At some point, perhaps in the later twentieth century, this symbiotic relationship between the two schools began to wane in its wily intensity. Indeed, I fear that the relationship between Cornell and Wells has become dangerously close to extinct, maintaining only loose academic ties. Needless to say, much has changed since 1950, particularly including the ways in which men and women go about seeing and interacting with each other, and the rigidity of such gender norms and identities — all of this is undoubtedly for the better and has contributed to a more welcoming and inclusive society. However, it would be blindly naïve and ignorant to blame “societal progress” for hindering the traditions between Wells and Cornell. More aptly, the nature of being a young person in general has changed; with the proliferation of technology and social media, a certain degree of humanity has been lost in this electronic detachment of the present. Or maybe, due to the ever increasing monetization of one’s college education, these four years become less a time to forge coming-of-age experiences and social interactions, but instead an opportunity to overachieve academically and receive a job offer.

These fun practices of social connectivity and courtship flourished at a time when schools like Cornell and Wells found their own unique identities, distinguishing both Cornell Man and Wells Woman from their Ivy and collegiate peers. Traditions such as these are meant to inspire some feelings of nostalgia as they preserve various pieces of past thoughts and actions, and ironically (being an old soul), I am nostalgic for want of this nostalgia. Do these practices have a place at colleges and universities of the 21st century? I think they do, and I sense a parallel situation occurring in collegiate Greek systems, like that at Cornell. Prior to this semester, I didn’t give much thought to the histories or traditions of Greek houses, but after rushing a fraternity a few months ago, I was enlightened. At their most basic elements, many (probably not all) Greek houses are comprised by groups of sentimentalists just trying to keep some traditions alive and in line with 21st century mores and ideals and against ever-advancing standardization.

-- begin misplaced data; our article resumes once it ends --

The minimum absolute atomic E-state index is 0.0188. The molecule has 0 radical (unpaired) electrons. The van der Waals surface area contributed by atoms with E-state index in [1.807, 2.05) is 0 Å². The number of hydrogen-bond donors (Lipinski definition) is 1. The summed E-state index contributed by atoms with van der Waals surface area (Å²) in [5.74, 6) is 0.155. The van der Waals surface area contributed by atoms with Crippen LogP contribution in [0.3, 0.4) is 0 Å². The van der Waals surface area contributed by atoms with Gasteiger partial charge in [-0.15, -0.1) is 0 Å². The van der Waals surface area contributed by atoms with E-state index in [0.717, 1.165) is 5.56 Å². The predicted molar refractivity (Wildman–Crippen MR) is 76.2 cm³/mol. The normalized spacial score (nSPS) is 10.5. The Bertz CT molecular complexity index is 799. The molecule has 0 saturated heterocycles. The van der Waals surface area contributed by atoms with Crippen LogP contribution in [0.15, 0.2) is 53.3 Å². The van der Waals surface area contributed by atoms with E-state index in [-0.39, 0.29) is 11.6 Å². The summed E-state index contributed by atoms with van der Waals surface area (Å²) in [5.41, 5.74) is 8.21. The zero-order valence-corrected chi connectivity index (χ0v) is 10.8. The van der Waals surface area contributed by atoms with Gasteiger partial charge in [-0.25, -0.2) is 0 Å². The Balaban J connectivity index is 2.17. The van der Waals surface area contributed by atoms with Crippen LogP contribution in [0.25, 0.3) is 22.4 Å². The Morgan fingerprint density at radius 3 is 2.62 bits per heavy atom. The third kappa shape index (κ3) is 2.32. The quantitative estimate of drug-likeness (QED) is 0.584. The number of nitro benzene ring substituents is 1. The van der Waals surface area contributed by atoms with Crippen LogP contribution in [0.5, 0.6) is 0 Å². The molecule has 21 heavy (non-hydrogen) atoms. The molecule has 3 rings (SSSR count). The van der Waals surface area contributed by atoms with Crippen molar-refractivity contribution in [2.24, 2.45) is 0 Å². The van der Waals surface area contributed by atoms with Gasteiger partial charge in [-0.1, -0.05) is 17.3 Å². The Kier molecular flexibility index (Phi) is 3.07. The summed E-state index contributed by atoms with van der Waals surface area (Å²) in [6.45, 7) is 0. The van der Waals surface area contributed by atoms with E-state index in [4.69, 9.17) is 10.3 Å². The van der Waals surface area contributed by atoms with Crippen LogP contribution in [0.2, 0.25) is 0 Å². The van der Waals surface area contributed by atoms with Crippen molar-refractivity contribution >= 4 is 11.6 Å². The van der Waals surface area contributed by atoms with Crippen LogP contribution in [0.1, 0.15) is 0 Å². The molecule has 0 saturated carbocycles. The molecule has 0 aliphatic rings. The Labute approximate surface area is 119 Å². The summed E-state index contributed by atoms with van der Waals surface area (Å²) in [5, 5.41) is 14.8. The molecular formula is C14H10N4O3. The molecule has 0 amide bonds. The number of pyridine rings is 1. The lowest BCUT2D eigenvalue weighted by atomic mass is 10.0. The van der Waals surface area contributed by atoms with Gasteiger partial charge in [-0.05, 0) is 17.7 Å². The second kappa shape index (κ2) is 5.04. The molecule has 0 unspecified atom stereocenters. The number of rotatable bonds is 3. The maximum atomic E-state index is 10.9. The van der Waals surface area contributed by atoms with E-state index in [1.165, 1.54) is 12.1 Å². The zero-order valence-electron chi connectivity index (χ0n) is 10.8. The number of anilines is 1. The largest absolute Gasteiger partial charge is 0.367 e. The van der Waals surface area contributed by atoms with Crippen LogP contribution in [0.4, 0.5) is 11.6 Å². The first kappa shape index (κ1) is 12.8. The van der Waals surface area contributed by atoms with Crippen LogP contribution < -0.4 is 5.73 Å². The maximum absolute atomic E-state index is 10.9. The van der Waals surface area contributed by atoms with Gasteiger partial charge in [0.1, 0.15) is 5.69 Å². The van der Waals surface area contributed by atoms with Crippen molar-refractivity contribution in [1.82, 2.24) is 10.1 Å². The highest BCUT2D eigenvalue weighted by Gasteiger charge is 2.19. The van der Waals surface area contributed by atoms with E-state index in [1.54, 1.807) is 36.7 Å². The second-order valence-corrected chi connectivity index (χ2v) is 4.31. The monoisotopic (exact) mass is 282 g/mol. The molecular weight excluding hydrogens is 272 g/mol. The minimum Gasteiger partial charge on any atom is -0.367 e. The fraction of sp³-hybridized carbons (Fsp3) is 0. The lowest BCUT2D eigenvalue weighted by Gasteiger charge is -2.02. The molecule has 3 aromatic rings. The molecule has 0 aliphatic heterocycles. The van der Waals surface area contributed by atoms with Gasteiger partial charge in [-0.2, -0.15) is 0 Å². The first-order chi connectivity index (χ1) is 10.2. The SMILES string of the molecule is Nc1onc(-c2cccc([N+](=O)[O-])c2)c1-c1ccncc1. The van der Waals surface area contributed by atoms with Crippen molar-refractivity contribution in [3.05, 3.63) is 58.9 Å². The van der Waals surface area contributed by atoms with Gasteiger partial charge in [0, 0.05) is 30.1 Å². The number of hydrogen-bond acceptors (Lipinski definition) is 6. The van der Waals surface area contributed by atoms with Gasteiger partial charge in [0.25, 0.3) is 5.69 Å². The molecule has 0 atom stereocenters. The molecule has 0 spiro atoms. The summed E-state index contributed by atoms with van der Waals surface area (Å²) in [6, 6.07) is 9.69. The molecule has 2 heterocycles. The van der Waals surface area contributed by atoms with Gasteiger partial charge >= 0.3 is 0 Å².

And that’s exactly who we were on the night of that semi-formal at Wells College. In one sense, sentimentalists, boats against some greater current taking part in the last few breaths of a fading tradition. Yet, in a different way we were optimists, ideal and humble representations of the 21st century Cornell Man and Wells Woman. I feel that it was an honor to participate in the spirited rituals of so many former students, almost like we were personally extended invitations from the ghosts of collegiate past. I discovered (am discovering) that the aforementioned proverbial phrase just might be true. And lastly, I learned that there is indeed a subtle beauty and great deal of inspiration to be found in traditions.

Nick Swan is a sophomore in the College of Arts and Sciences. He can be reached at nswan@cornellsun.com. His column Swan’s Song runs alternate Tuesdays this semester.

3 thoughts on “SWAN | Well Well Well Well; Thanks for the Memories Fall 2016

  1. I too am nostalgic when the Cornell’s finest fraternity brothers could just bus in women from nearby colleges when everyone on this campus had already rejected them and parade them around formals before sending them back #MakeCornellGreatAgain

    • The truth of the matter is that the most desirable Wells women preferred Colgate men who treated them more respectfully. Just ask my Wells bride of 60 years.